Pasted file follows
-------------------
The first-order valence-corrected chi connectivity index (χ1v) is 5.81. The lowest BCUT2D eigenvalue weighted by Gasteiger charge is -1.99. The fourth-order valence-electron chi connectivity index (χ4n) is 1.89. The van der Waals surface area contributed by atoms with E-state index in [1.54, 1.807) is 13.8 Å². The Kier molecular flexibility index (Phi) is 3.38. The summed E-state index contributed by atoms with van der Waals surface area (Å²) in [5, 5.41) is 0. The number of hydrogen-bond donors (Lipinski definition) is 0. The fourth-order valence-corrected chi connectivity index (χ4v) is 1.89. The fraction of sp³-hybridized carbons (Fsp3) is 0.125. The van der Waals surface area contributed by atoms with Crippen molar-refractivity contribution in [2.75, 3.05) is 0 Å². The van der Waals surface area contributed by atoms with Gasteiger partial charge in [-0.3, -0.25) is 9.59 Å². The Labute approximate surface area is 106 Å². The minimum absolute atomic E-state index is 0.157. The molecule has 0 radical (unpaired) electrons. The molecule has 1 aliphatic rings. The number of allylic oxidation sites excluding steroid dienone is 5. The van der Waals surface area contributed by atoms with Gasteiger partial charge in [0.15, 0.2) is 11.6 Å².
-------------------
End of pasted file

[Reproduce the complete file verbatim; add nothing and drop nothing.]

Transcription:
The first-order valence-corrected chi connectivity index (χ1v) is 5.81. The lowest BCUT2D eigenvalue weighted by Gasteiger charge is -1.99. The fourth-order valence-electron chi connectivity index (χ4n) is 1.89. The van der Waals surface area contributed by atoms with E-state index in [1.54, 1.807) is 13.8 Å². The Kier molecular flexibility index (Phi) is 3.38. The summed E-state index contributed by atoms with van der Waals surface area (Å²) in [5, 5.41) is 0. The number of hydrogen-bond donors (Lipinski definition) is 0. The fourth-order valence-corrected chi connectivity index (χ4v) is 1.89. The fraction of sp³-hybridized carbons (Fsp3) is 0.125. The van der Waals surface area contributed by atoms with Crippen molar-refractivity contribution in [2.75, 3.05) is 0 Å². The van der Waals surface area contributed by atoms with Gasteiger partial charge in [-0.3, -0.25) is 9.59 Å². The Labute approximate surface area is 106 Å². The minimum absolute atomic E-state index is 0.157. The molecule has 0 radical (unpaired) electrons. The molecule has 1 aliphatic rings. The number of allylic oxidation sites excluding steroid dienone is 5. The van der Waals surface area contributed by atoms with Gasteiger partial charge in [0.15, 0.2) is 11.6 Å².